Mike Pettipas, a 47-year member of Local 793, has been honoured for his heroic efforts in saving a woman’s life on Dec. 16, 2015. The Port Hope resident was presented with the Kyle Knox Memorial Award by Local 793 business manager Mike Gallagher and members of the Knox family at a special executive board meeting […]
Mike Pettipas, a 47-year member of Local 793, has been honoured for his heroic efforts in saving a woman’s life on Dec. 16, 2015.
The Port Hope resident was presented with the Kyle Knox Memorial Award by Local 793 business manager Mike Gallagher and members of the Knox family at a special executive board meeting of the union in Oakville on April 2.
Gallagher said the initiative and quick thinking of Pettipas saved the life of Grace Goheen, who had fallen and broken her hip in a secluded area and was exposed to the cold.
“It is most likely that Ms. Goheen would have died in the winter cold had it not been for Mike’s quick efforts.”
Gallagher said Pettipas had been hunting near Port Hope and throughout the day he kept hearing a strange cry. Around 4:30 p.m., he went to investigate and drove his pickup truck in the direction of the sounds.
When he got to a bridge that he couldn’t cross in his truck, Pettipas got out and saw his neighbour’s dog with a red glove in its mouth. He followed the dog through a kilometre of tall grass to a pond area where he found his neighbour, Ms. Goheen. The woman had fallen and broken her hip and was shaking uncontrollably.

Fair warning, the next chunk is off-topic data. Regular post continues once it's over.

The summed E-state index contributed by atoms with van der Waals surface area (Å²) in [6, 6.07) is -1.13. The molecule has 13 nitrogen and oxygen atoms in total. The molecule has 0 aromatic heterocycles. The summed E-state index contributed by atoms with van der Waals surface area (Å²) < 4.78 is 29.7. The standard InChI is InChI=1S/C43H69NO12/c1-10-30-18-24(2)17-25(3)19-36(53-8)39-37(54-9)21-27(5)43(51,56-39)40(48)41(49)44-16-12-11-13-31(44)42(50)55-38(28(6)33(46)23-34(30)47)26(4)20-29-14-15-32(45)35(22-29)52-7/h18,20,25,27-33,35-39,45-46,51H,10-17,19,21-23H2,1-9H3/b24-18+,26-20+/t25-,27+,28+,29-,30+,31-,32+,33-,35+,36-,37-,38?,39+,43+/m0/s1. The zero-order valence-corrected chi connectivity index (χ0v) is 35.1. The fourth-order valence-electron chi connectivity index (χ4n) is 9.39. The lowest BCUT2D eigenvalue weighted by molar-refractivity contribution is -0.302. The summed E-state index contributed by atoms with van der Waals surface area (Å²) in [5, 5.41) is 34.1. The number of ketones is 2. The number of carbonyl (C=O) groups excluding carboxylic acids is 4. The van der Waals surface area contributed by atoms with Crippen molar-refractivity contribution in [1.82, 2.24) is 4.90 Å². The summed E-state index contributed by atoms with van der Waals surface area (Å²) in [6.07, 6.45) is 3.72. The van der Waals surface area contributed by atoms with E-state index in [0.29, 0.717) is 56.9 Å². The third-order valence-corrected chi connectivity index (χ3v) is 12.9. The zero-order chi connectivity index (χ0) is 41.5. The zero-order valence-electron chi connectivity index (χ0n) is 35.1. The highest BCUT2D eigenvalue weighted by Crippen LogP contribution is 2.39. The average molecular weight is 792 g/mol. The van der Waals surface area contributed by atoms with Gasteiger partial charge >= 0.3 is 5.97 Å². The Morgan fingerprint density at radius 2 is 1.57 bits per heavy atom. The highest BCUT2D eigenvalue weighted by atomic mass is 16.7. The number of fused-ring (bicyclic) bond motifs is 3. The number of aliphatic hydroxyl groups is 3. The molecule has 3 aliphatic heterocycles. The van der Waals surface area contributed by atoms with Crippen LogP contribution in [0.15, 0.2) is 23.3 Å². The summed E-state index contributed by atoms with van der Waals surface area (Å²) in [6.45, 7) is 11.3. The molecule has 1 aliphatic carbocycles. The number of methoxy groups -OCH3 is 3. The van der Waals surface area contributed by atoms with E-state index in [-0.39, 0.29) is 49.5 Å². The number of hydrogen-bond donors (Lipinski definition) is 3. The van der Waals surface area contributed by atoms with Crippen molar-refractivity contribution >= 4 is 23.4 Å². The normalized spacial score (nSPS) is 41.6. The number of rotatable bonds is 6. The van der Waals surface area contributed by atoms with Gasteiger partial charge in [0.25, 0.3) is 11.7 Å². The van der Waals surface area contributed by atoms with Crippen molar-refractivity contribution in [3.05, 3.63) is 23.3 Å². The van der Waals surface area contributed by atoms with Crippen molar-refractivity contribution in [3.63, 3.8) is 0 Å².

The woman had released her dog because it was getting dark and she was worried that coyotes would attack the animal. Pettipas took off his hunting coat and vest and put them underneath and over the woman’s body. He then called his wife and asked her to direct an ambulance to the area.
Ms. Goheen recovered at Northumberland Hospital. She is still using crutches and has a brace on her right knee.
She spoke at the union meeting and noted she is still recovering from the ordeal.
She thanked Pettipas for saving her, saying, “Thank God that somebody was there for me.”
She also thanked business manager Gallagher and the union for inviting her to the award presentation.
Ms. Goheen said that in the past her dog, Skylar, hadn’t been too friendly to Pettipas, but on the day she fell must have realized he could help.
She noted it was a terrifying ordeal and if Pettipas hadn’t found her she probably wouldn’t have survived the night.
Pettipas also spoke at the union meeting and thanked the union officers for the award. He told those at the meeting that, “I was just doing my job.”
The Kyle Knox Memorial Award is named in memory of Kyle James Knox, a 24-year-old crane apprentice who was killed Oct. 11, 2011 when a drill rig collapsed at a subway construction site in Toronto. The award is given periodically to Local 793 members who exhibit extraordinary bravery and initiative in rescuing another member, fellow worker or a member of the public in a calamity.
Gallagher said he decided to establish the award after reading a newspaper article in which Kyle’s sister, Kendall, had been quoted as saying that Kyle had saved someone’s life on a construction site.
“It struck me that that spirit should be recognized going forward,” Gallagher said.
Several members of the Knox family attended the event, including Kyle’s mother, Sherry, his sister Kendall and her boyfriend Dustin Louth, and another sister Hanna and her husband Kyle Love.
The award was first presented in 2012 to Local 793 operators Ryan Blyth, Kirk Winter and David Tustin for their efforts at the accident in 2011 that killed Kyle Knox. They helped rescue another Local 793 member, Dan DeLuca, who was injured in the accident.
In 2013, the award was presented to Cedric LeBlanc of Ottawa, a Local 793 crane mechanic who came to the rescue of crane operator Jean Marc Legault who accidentally sliced his wrist in the cab of a crane 60 metres above the ground in downtown Ottawa and had to be rescued.